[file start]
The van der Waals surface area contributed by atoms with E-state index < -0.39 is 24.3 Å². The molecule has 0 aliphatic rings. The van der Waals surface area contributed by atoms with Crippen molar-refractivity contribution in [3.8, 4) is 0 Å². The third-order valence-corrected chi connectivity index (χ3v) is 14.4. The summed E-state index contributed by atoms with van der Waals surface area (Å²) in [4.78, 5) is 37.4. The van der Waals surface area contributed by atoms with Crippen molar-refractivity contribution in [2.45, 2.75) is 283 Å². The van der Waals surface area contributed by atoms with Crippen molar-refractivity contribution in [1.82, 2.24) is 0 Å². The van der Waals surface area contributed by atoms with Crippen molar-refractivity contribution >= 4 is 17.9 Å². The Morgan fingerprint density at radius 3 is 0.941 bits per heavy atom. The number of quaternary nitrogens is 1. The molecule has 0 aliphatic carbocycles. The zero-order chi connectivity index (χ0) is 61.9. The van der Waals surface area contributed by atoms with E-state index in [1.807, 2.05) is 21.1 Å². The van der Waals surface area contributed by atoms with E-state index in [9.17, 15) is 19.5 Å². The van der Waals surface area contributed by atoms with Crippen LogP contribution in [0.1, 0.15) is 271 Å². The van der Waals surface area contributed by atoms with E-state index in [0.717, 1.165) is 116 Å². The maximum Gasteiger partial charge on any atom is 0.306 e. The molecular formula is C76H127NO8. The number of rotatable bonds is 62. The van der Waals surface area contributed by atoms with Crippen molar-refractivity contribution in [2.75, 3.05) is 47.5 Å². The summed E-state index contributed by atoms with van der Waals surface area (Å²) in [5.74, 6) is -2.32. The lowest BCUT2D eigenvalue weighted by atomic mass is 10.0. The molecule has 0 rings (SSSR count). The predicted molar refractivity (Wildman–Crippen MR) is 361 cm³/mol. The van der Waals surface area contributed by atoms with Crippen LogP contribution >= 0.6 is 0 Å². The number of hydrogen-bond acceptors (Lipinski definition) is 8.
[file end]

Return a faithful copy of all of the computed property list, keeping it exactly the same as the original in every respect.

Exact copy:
The van der Waals surface area contributed by atoms with E-state index < -0.39 is 24.3 Å². The molecule has 0 aliphatic rings. The van der Waals surface area contributed by atoms with Crippen molar-refractivity contribution in [3.8, 4) is 0 Å². The third-order valence-corrected chi connectivity index (χ3v) is 14.4. The summed E-state index contributed by atoms with van der Waals surface area (Å²) in [4.78, 5) is 37.4. The van der Waals surface area contributed by atoms with Crippen molar-refractivity contribution in [2.45, 2.75) is 283 Å². The van der Waals surface area contributed by atoms with Crippen molar-refractivity contribution in [1.82, 2.24) is 0 Å². The van der Waals surface area contributed by atoms with Crippen molar-refractivity contribution >= 4 is 17.9 Å². The Morgan fingerprint density at radius 3 is 0.941 bits per heavy atom. The number of quaternary nitrogens is 1. The molecule has 0 aliphatic carbocycles. The zero-order chi connectivity index (χ0) is 61.9. The van der Waals surface area contributed by atoms with E-state index in [1.807, 2.05) is 21.1 Å². The van der Waals surface area contributed by atoms with E-state index in [9.17, 15) is 19.5 Å². The van der Waals surface area contributed by atoms with Crippen LogP contribution in [0.1, 0.15) is 271 Å². The van der Waals surface area contributed by atoms with E-state index in [0.717, 1.165) is 116 Å². The maximum Gasteiger partial charge on any atom is 0.306 e. The molecular formula is C76H127NO8. The number of rotatable bonds is 62. The van der Waals surface area contributed by atoms with Crippen molar-refractivity contribution in [2.75, 3.05) is 47.5 Å². The summed E-state index contributed by atoms with van der Waals surface area (Å²) in [5.74, 6) is -2.32. The lowest BCUT2D eigenvalue weighted by atomic mass is 10.0. The molecule has 0 rings (SSSR count). The predicted molar refractivity (Wildman–Crippen MR) is 361 cm³/mol. The van der Waals surface area contributed by atoms with Crippen LogP contribution >= 0.6 is 0 Å². The number of hydrogen-bond acceptors (Lipinski definition) is 8.